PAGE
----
Should we ban books denying the Holocaust from high street shops?

A campaign to remove hateful works from retailers like Waterstones and Foyles has kicked off a censorship row.

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Do we have the right to spread lies freely? Or does the propagation of dangerous falsehoods limit our freedom?

Old questions of freedom of speech, which have reappeared in recent years under the sexier new title of “post-truth”.

The debate’s latest iteration is the discovery that large numbers of books containing extreme hate content are being sold by mainstream booksellers in Britain.

A two-week investigation by the anti-racism campaign group Hope Not Hate found numerous texts denying the Holocaust sold on the Waterstones, Foyles, WHSmith and Amazon websites.

The group has published its findings in a paper called “Turning the Page on Hate”, and is urging the retailers to remove these texts, which range from what are deemed “dangerous” to Holocaust denials to far right books. They include:

  • US neo-Nazi leader William Luther Pierce’s The Turner Diaries, which depicts a future race war against black people and Jewish politicians, and has inspired real-life hate crimes and terror attacks, like the Oklahoma City bomb.
     
  • The Protocols of the Learned Elders of Zion – an old 1900s forgery, which tells of Jewish plans for world domination; Adolf Hitler read this in the 1920s, and it has been described as a “warrant for genocide”.
     
  • Numerous books that deny the Holocaust, by writers like David Irving, Germar Rudolf, Fred Leuchter, Carlo Mattogno, and Nick Kollerstrom whose claims include that there was an “elegant swimming pool at Auschwitz” where inmates would “sunbathe… on Saturday and Sunday afternoons while watching the water polo matches”.
     
  • All of Second World War British fascist and Holocaust denier Oswald Mosley’s works.
     
  • Books by present-day white nationalists like the American alt-right figure Greg Johnson, who believes in creating an ethnostate only for white people.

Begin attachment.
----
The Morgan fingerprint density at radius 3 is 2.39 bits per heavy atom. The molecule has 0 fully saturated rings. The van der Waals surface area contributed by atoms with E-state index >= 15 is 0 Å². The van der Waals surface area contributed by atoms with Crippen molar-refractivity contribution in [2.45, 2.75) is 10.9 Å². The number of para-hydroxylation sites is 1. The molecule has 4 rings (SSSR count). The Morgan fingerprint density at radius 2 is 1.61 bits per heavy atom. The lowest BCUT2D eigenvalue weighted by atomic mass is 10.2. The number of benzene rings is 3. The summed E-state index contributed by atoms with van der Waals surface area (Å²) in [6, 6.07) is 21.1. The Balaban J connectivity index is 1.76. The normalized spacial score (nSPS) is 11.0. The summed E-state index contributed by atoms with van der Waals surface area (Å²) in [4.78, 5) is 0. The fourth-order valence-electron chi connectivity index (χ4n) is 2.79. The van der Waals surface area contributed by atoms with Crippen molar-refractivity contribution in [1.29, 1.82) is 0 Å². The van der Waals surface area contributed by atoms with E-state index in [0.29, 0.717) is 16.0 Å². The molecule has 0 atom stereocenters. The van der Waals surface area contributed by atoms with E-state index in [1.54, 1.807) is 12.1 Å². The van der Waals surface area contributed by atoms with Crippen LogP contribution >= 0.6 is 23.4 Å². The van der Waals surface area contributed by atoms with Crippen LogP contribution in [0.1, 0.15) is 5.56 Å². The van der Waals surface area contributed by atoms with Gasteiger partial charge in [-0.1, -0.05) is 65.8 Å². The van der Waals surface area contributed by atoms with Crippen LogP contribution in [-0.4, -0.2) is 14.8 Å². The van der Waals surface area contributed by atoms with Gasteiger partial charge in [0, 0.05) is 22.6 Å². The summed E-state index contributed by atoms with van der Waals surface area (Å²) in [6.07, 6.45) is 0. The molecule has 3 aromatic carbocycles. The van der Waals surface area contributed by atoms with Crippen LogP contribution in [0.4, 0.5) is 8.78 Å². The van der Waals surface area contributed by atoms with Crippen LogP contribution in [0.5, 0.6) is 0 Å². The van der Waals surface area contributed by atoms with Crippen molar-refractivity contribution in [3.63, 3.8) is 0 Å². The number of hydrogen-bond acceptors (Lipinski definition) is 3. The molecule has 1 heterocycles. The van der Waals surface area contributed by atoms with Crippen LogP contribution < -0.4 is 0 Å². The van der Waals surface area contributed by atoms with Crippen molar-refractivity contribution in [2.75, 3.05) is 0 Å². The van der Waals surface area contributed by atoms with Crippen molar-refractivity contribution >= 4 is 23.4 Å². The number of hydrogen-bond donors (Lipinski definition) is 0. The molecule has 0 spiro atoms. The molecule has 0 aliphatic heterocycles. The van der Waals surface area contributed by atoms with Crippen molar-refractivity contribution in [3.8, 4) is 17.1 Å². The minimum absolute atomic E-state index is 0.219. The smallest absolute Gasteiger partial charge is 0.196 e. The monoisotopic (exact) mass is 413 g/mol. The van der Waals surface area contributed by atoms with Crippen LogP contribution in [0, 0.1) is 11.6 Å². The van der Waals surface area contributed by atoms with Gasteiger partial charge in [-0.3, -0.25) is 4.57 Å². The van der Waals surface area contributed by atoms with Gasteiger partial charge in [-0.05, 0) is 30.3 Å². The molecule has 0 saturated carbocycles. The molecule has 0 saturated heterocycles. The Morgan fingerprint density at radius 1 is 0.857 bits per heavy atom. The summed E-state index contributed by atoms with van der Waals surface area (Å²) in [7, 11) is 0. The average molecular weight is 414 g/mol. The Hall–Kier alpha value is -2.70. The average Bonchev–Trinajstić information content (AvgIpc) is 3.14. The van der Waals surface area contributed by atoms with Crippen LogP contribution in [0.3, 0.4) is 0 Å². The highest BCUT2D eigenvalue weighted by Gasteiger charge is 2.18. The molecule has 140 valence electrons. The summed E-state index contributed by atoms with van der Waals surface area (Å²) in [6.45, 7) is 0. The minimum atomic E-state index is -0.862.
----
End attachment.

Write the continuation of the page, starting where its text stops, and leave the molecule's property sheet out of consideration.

You can read the whole list here.

Since the campaign began, Foyles appears to have removed numerous works from its website (including Fred Leuchter’s The Leuchter Reports: Critical Edition, Did Six Million Really Die? By Richard Verrall, Breaking The Spell by Nick Kollerstrom, Arthur R. Butz’s The Hoax of the Twentieth Century: The Case Against the Presumed Extermination of European Jewry and many of Mattogno, Rudolf and Johnson’s works).

However, its chief executive Paul Currie tells me Foyles has not taken any books down from its website: “We have not removed any of these titles other that auto-cleansing.” (This is an automatic process, he explains, which “cleanses” inactive searches on its eight million-title database).

He warns against censorship:

“This is a difficult scenario for all booksellers given the width and scale of publishing and the perennial issue of censoring from all aspects of life what people can read.”

Currie told Hope Not Hate directly that Foyles does not stock the offending titles on its shelves, or promote them to customers, but filtering them would be “unmanageable”:

“We’ve found that the overwhelming majority of authors and titles listed are not available to order from our website – they simply appear as bibliographic records.”